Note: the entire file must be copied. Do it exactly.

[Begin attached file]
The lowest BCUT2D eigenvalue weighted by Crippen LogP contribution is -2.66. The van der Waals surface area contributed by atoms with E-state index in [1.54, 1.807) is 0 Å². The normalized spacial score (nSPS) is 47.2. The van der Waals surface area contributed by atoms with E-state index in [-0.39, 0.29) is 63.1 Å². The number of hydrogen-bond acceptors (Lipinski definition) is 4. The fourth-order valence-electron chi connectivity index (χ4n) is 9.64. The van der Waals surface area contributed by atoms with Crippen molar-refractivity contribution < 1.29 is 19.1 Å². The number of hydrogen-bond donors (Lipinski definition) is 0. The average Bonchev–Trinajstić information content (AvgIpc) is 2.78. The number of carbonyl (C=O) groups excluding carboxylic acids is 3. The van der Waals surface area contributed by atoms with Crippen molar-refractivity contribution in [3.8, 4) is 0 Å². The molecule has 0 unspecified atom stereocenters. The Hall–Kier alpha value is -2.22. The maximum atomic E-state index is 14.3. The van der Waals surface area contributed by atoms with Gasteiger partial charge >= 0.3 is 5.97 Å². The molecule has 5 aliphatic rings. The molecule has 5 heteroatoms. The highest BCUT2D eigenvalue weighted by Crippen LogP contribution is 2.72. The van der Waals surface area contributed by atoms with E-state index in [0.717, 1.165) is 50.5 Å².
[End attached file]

The lowest BCUT2D eigenvalue weighted by Crippen LogP contribution is -2.66. The van der Waals surface area contributed by atoms with E-state index in [1.54, 1.807) is 0 Å². The normalized spacial score (nSPS) is 47.2. The van der Waals surface area contributed by atoms with E-state index in [-0.39, 0.29) is 63.1 Å². The number of hydrogen-bond acceptors (Lipinski definition) is 4. The fourth-order valence-electron chi connectivity index (χ4n) is 9.64. The van der Waals surface area contributed by atoms with Crippen molar-refractivity contribution < 1.29 is 19.1 Å². The number of hydrogen-bond donors (Lipinski definition) is 0. The average Bonchev–Trinajstić information content (AvgIpc) is 2.78. The number of carbonyl (C=O) groups excluding carboxylic acids is 3. The van der Waals surface area contributed by atoms with Crippen molar-refractivity contribution in [3.8, 4) is 0 Å². The molecule has 0 unspecified atom stereocenters. The Hall–Kier alpha value is -2.22. The maximum atomic E-state index is 14.3. The van der Waals surface area contributed by atoms with Gasteiger partial charge >= 0.3 is 5.97 Å². The molecule has 5 aliphatic rings. The molecule has 5 heteroatoms. The highest BCUT2D eigenvalue weighted by Crippen LogP contribution is 2.72. The van der Waals surface area contributed by atoms with E-state index in [0.717, 1.165) is 50.5 Å².